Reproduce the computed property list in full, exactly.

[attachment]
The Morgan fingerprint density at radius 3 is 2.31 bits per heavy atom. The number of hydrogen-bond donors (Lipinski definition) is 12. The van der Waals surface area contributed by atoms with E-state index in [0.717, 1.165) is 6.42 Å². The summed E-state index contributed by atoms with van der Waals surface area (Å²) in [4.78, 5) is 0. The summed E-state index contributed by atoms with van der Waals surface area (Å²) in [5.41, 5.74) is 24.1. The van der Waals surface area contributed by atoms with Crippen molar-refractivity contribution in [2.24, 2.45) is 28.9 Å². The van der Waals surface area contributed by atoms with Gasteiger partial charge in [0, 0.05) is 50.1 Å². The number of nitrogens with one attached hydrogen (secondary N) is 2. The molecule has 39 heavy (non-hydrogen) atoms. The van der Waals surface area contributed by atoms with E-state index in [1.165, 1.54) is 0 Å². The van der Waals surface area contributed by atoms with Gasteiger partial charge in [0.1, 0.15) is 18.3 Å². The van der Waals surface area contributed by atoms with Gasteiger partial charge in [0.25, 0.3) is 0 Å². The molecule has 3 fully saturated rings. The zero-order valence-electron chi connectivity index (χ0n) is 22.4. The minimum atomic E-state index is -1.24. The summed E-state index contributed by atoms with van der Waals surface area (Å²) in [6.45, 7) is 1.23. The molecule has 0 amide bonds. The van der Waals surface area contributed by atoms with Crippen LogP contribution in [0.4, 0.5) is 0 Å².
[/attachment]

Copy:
The Morgan fingerprint density at radius 3 is 2.31 bits per heavy atom. The number of hydrogen-bond donors (Lipinski definition) is 12. The van der Waals surface area contributed by atoms with E-state index in [0.717, 1.165) is 6.42 Å². The summed E-state index contributed by atoms with van der Waals surface area (Å²) in [4.78, 5) is 0. The summed E-state index contributed by atoms with van der Waals surface area (Å²) in [5.41, 5.74) is 24.1. The van der Waals surface area contributed by atoms with Crippen molar-refractivity contribution in [2.24, 2.45) is 28.9 Å². The van der Waals surface area contributed by atoms with Gasteiger partial charge in [0, 0.05) is 50.1 Å². The number of nitrogens with one attached hydrogen (secondary N) is 2. The molecule has 39 heavy (non-hydrogen) atoms. The van der Waals surface area contributed by atoms with E-state index in [1.165, 1.54) is 0 Å². The van der Waals surface area contributed by atoms with Gasteiger partial charge in [0.1, 0.15) is 18.3 Å². The van der Waals surface area contributed by atoms with Gasteiger partial charge in [0.25, 0.3) is 0 Å². The molecule has 3 fully saturated rings. The zero-order valence-electron chi connectivity index (χ0n) is 22.4. The minimum atomic E-state index is -1.24. The summed E-state index contributed by atoms with van der Waals surface area (Å²) in [6.45, 7) is 1.23. The molecule has 0 amide bonds. The van der Waals surface area contributed by atoms with Crippen LogP contribution in [0.4, 0.5) is 0 Å².